Don’t edit child themes – use grandchild themes!

Child themes are the easiest way to style WordPress sites. Rather than create a site from scratch, you can create a theme that shares most of its code and styling with a parent theme. The benefits of creating a child theme instead of editing the main theme is that if the main theme gets updates, none of your changes are lost.

But what if you need to modify a child theme? If you’re working with a Framework, like Genesis, it’s very likely you are already using a child theme – and editing that brings about all the disadvantages of editing a parent theme – you lose your changes if the theme is ever updated.

The solution is surprisingly simple. Instead of editing the child theme, create a grandchild theme. It’s very similar to creating a child theme, except you do it via a plugin. You add your custom functions to the plugin, just as you normally would in functions.php (though remember your plugin will be called much earlier than functions.php, so you’ll need to make sure that any code in your plugin only runs when an action is fired). Use the wp_register_style and wp_enqueue_style functions to add your CSS (by default a grandchild theme will add your CSS to the CSS of the parent or child theme, but you can change this behaviour by using the wp_dequeue_style function). Finally filter the result of the get_query_template function to control which PHP files are executed when a page is requested.

A typical grandchild theme might look like this:

/*
Plugin Name: Grandchild Theme
Plugin URI: http://www.wp-code.com/
Description: A WordPress Grandchild Theme (as a plugin)
Author: Mark Barnes
Version: 0.1
Author URI: http://www.wp-code.com/
*/

// These two lines ensure that your CSS is loaded alongside the parent or child theme's CSS
add_action('wp_head', 'wpc_theme_add_headers', 0);
add_action('init', 'wpc_theme_add_css');

// This filter replaces a complete file from the parent theme or child theme with your file (in this case the archive page).
// Whenever the archive is requested, it will use YOUR archive.php instead of that of the parent or child theme.
add_filter ('archive_template', create_function ('', 'return plugin_dir_path(__FILE__)."archive.php";'));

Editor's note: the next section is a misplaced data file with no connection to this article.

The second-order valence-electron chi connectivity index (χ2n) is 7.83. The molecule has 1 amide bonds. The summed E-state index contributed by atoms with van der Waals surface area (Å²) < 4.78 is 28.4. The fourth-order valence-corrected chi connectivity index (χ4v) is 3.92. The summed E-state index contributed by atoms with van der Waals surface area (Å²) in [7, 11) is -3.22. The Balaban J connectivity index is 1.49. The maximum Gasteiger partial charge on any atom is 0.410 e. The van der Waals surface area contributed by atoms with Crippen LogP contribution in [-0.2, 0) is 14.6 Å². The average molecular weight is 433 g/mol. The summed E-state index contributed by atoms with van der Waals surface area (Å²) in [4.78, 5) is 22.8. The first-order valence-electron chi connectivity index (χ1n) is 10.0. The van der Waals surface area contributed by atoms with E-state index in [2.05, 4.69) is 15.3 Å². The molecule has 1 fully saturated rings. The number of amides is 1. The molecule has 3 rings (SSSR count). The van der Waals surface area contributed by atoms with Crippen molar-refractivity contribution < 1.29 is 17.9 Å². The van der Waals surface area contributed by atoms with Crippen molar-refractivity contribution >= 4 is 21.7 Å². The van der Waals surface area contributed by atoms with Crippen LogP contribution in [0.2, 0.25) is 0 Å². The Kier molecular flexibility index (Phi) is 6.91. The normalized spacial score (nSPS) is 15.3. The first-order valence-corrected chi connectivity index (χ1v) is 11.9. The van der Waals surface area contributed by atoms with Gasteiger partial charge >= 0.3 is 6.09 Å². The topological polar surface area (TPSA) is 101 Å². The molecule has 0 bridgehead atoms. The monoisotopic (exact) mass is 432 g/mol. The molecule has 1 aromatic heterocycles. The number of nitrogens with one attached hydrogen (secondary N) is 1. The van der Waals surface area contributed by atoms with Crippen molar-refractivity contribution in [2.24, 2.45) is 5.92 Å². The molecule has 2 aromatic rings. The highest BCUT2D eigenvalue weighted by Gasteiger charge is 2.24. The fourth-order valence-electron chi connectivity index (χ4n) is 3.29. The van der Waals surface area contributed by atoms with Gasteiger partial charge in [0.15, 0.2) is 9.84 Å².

function wpc_theme_add_headers () {
	wp_enqueue_style('grandchild_style');
}

function wpc_theme_add_css() {
	$timestamp = @filemtime(plugin_dir_path(__FILE__).'/style.css');
	wp_register_style ('grandchild_style', plugins_url('style.css', __FILE__).'', array(), $timestamp);
}

// In the rest of your plugin, add your normal actions and filters, just as you would in functions.php in a child theme.

The two actions to add the CSS should be familiar to you (although you may also want to read this post). The filter is the important function. You can create as many of these as you wish, for different pages. Supported pages include:

  • index
  • 404
  • archive
  • author
  • category
  • tag
  • taxonomy
  • date
  • home
  • front_page
  • page
  • paged
  • search
  • single
  • attachment

If you want more control before deciding which template file to give to WordPress, create a proper function and insert your logic code into it:

add_filter ('archive_template', 'emw_archive_template', 10, 1);

function wpc_archive_template ($suggested_templates) {
	// Your logic here
	if ($test_passed)
		return $template_file;
	else
		return $alternative_template_file;
}

How to make sure your custom CSS is cached by the browser

If you’re writing a custom theme, you’ll want to make sure that the browser properly caches the CSS, so that it’s not requested each time. To solve this, you add a cache-control header to your .htaccess file:

<filesMatch "\.(css)$">
Header set Cache-Control "max-age=290304000, public"
</filesMatch>

But what if you subsequently change the CSS? If you’re not careful, users who have previously visited your site will still be using the old, cached file. The easy way to solve this is to use PHP’s filemtime to provide a version number to the wp_register_style function. This version number will be appended as a query parameter to your CSS request. When it changes, it will force the browser to re-request the file. The code goes something like this:

$timestamp = @filemtime(get_stylesheet_directory().'/style.css');
wp_register_style ('custom-style', get_stylesheet_directory_uri().'/style.css', array(), $timestamp);

If you’re not able to edit .htaccess to add the necessary headers, there is a simple solution. Rename style.css to style.php (and do the same in the code above). Now add the following lines to the top of the style.php file:

<?php
header ('Cache-Control: max-age=290304000, public');
header ('Expires: '.gmdate('D, d M Y H:i:s \G\M\T', time()+290304000));
header ('Content-type: text/css');
$date = @filemtime(__FILE__);
if ($date)
	header ('Last-Modified: '.gmdate('D, d M Y H:i:s \G\M\T', $date));
?>